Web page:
Collision Theory & Reaction Mechanisms. How molecules actually react/interact with one another in a chemical reaction is explained through Collision Theory . Collision Theory. Particles are in constant motion A chemical reaction involves the effective collisions of particles
How molecules actually react/interact with one another in a chemical reaction is explained through Collision Theory.
ie. Sufficient energy with correct orientation
(alignment of molecules so bonds can be broken or formed)
In order for reactions to occur, molecules must collide with the right geometry (in order for the nuclei to bond) and with the right force of collision (activation energy).
Activation Energy is this “right amount of energy” needed for reaction to occur.
A slow reaction has a high
activation energy while a fast
reaction has a low activation energy.
Chemical reactions are not usually carried out in a single step process, as seen in a balanced chemical equation.
Eg. 2C8H18(l) + 25O2(g) 16CO2(g) + 18H2O(g)
In fact, many simple steps must be completed before the overall reaction can proceed. This series of steps (called elementary steps) in order for a reaction to occur is known as the reaction mechanism.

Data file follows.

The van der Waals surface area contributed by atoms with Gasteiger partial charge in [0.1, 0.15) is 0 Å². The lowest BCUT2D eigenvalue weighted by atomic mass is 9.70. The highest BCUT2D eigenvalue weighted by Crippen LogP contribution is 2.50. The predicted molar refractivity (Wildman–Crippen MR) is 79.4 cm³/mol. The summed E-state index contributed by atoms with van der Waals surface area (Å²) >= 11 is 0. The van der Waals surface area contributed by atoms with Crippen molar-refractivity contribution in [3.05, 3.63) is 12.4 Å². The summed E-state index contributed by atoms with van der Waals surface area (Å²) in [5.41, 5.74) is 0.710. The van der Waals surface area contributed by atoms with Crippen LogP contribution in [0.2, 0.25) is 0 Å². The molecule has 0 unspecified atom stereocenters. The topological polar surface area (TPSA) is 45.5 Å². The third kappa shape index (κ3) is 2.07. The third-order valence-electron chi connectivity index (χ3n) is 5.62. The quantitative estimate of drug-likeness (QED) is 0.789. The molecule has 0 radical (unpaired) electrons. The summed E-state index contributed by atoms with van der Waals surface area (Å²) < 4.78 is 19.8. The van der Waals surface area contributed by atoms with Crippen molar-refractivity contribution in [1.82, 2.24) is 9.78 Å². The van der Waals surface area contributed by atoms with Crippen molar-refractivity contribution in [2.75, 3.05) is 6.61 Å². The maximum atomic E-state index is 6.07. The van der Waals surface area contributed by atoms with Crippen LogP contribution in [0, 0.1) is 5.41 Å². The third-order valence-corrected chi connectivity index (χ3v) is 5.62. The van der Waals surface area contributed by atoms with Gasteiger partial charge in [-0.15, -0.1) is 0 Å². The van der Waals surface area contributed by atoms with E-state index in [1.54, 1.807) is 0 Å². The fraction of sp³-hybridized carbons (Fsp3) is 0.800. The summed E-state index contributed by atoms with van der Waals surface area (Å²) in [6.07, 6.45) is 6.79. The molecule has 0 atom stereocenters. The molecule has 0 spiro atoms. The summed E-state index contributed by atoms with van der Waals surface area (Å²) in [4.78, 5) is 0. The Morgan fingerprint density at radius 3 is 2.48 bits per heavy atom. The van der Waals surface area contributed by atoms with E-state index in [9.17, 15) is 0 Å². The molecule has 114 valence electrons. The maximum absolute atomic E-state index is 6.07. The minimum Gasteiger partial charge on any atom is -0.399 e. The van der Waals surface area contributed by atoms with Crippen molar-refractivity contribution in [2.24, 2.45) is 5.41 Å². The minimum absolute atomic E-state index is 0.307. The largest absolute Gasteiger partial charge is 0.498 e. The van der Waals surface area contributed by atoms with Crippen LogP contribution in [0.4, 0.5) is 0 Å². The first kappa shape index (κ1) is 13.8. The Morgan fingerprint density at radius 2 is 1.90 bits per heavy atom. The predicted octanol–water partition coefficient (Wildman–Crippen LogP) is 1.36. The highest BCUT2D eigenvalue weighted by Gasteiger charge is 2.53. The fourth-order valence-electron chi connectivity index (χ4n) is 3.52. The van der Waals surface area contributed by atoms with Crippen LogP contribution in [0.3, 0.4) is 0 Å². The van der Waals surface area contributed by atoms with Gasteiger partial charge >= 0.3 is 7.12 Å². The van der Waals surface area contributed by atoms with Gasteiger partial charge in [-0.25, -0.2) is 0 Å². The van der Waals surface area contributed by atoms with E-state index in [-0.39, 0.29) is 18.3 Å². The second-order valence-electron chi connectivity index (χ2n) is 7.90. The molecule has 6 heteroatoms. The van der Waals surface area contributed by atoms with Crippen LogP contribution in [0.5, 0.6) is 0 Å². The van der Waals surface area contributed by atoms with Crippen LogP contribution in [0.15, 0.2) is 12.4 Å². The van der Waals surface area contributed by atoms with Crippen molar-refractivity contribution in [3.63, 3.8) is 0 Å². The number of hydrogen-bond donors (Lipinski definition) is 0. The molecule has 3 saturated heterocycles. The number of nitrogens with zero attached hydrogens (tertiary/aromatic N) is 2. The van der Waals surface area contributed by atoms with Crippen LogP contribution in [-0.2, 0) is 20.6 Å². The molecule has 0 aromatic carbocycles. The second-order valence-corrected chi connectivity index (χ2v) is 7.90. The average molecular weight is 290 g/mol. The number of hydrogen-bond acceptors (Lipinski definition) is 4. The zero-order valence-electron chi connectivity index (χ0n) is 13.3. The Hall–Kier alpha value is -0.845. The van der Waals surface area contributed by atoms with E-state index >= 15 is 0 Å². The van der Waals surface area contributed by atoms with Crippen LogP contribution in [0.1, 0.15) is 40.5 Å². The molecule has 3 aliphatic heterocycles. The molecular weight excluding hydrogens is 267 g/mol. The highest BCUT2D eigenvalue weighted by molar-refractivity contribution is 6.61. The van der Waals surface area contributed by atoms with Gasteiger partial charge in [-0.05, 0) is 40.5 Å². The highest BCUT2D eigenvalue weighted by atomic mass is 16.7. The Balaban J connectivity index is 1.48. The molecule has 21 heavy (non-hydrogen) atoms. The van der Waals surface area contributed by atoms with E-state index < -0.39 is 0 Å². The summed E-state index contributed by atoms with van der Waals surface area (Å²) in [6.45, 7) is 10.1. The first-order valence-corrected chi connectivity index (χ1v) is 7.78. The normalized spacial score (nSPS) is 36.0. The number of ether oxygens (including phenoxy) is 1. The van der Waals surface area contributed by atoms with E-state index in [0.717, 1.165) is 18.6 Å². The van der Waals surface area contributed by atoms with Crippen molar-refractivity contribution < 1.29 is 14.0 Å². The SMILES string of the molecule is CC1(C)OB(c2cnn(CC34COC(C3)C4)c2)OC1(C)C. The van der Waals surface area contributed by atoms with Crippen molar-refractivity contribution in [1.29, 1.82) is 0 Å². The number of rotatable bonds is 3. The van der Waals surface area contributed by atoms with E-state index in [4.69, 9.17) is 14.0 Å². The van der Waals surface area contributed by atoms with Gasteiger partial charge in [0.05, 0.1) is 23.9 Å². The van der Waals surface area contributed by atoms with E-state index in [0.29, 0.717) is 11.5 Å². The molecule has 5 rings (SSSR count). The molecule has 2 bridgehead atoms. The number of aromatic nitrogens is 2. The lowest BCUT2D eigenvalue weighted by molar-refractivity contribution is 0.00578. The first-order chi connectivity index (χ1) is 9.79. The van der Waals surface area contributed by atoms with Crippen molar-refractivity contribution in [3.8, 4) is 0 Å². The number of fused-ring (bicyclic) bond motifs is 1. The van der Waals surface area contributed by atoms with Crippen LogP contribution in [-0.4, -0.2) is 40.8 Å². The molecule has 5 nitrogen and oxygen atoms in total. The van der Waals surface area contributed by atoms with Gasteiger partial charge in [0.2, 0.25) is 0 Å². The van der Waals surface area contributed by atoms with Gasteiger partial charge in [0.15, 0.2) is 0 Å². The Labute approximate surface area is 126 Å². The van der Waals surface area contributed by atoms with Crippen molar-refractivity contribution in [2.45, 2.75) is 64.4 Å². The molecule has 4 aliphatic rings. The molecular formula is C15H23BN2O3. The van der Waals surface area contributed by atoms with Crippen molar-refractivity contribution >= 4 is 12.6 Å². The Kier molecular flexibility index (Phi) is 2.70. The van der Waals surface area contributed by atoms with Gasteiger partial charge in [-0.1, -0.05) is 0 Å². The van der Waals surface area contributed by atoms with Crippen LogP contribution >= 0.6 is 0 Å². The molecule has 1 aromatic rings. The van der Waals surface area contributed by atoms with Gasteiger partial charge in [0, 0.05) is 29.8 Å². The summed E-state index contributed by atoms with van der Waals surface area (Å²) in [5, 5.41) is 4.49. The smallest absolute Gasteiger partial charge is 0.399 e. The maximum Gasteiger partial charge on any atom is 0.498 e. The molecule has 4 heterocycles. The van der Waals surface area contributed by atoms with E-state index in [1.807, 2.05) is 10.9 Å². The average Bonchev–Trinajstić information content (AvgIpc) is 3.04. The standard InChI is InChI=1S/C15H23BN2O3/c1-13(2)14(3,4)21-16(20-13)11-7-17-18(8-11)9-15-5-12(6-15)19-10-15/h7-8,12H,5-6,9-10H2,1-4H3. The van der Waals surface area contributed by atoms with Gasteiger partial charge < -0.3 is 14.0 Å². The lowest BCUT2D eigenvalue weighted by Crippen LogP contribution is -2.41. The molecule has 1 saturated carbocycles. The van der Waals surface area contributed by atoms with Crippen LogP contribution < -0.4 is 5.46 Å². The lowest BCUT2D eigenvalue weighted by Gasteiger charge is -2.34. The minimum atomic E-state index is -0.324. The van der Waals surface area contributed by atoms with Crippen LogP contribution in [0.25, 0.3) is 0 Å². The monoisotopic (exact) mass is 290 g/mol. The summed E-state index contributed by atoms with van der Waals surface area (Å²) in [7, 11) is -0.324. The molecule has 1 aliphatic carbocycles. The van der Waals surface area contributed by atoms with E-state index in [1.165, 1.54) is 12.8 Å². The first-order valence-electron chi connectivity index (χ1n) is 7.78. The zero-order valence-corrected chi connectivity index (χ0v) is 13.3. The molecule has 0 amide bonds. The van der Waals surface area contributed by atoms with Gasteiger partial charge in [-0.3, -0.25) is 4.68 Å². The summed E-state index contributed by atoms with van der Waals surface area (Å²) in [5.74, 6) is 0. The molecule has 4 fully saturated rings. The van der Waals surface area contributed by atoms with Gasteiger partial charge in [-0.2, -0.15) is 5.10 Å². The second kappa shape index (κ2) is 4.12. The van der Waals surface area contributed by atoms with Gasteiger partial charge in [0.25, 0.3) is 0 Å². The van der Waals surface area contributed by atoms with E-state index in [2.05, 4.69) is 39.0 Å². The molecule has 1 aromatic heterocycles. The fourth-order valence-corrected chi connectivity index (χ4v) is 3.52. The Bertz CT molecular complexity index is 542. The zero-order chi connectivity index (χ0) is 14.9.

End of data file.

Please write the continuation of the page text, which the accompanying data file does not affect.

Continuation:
For example, nitrous oxide (laughing gas) decomposes into nitrogen and oxygen gases according to the balanced chemical equation:
2N2O(g) 2N2(g) + O2(g)
This implies that 2 molecules of N2O must collide with one another for reaction to occur (suggests 2nd order).
However, experimental data indicates that this reaction is 1st order in N2O (dependent on only 1 molecule of N2O). This means that the slowest step in the series of possible steps must be the decomposition of just 1 N2O molecule.
Proposed Mechanism for this reaction consists of 2 elementary steps:
1. N2O(g) N2(g) + O
2. N2O(g) + O N2(g) + O2(g)
Overall reaction:2N2O(g) 2N2(g) + O2(g)
rate = k[N2O]
and must be the rate determining step (slowest step)
Eg. Predict a reaction mechanism for the reaction:
X + 2Y + 2Z XY2Z2
Given the rate law expression: rate =k[Y]2[Z]
Y2Z and XY2Z are known as: